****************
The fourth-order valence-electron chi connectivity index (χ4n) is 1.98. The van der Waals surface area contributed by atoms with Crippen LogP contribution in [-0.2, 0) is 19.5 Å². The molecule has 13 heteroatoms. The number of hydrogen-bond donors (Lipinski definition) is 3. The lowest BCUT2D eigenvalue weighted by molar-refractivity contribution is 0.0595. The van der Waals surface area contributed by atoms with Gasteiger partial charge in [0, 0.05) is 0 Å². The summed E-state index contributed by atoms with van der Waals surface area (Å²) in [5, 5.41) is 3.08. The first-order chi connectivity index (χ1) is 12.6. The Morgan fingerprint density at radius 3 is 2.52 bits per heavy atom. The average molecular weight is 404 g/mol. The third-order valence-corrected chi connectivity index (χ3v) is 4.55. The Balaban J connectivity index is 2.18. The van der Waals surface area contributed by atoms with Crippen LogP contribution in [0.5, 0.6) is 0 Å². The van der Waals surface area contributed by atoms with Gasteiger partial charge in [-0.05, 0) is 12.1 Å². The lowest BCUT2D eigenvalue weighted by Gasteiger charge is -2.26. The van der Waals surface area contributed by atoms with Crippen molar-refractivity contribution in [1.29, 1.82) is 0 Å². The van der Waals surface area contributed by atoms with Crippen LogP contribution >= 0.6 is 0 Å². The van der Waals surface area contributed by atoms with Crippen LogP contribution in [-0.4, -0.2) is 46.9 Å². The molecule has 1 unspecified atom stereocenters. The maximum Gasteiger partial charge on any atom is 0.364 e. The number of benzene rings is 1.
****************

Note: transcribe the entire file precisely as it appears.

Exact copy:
The fourth-order valence-electron chi connectivity index (χ4n) is 1.98. The van der Waals surface area contributed by atoms with Crippen LogP contribution in [-0.2, 0) is 19.5 Å². The molecule has 13 heteroatoms. The number of hydrogen-bond donors (Lipinski definition) is 3. The lowest BCUT2D eigenvalue weighted by molar-refractivity contribution is 0.0595. The van der Waals surface area contributed by atoms with Gasteiger partial charge in [0, 0.05) is 0 Å². The summed E-state index contributed by atoms with van der Waals surface area (Å²) in [5, 5.41) is 3.08. The first-order chi connectivity index (χ1) is 12.6. The Morgan fingerprint density at radius 3 is 2.52 bits per heavy atom. The average molecular weight is 404 g/mol. The third-order valence-corrected chi connectivity index (χ3v) is 4.55. The Balaban J connectivity index is 2.18. The van der Waals surface area contributed by atoms with Crippen LogP contribution in [0.5, 0.6) is 0 Å². The van der Waals surface area contributed by atoms with Gasteiger partial charge in [-0.05, 0) is 12.1 Å². The lowest BCUT2D eigenvalue weighted by Gasteiger charge is -2.26. The van der Waals surface area contributed by atoms with Crippen molar-refractivity contribution in [1.29, 1.82) is 0 Å². The van der Waals surface area contributed by atoms with Crippen LogP contribution >= 0.6 is 0 Å². The van der Waals surface area contributed by atoms with Crippen LogP contribution in [-0.4, -0.2) is 46.9 Å². The molecule has 1 unspecified atom stereocenters. The maximum Gasteiger partial charge on any atom is 0.364 e. The number of benzene rings is 1.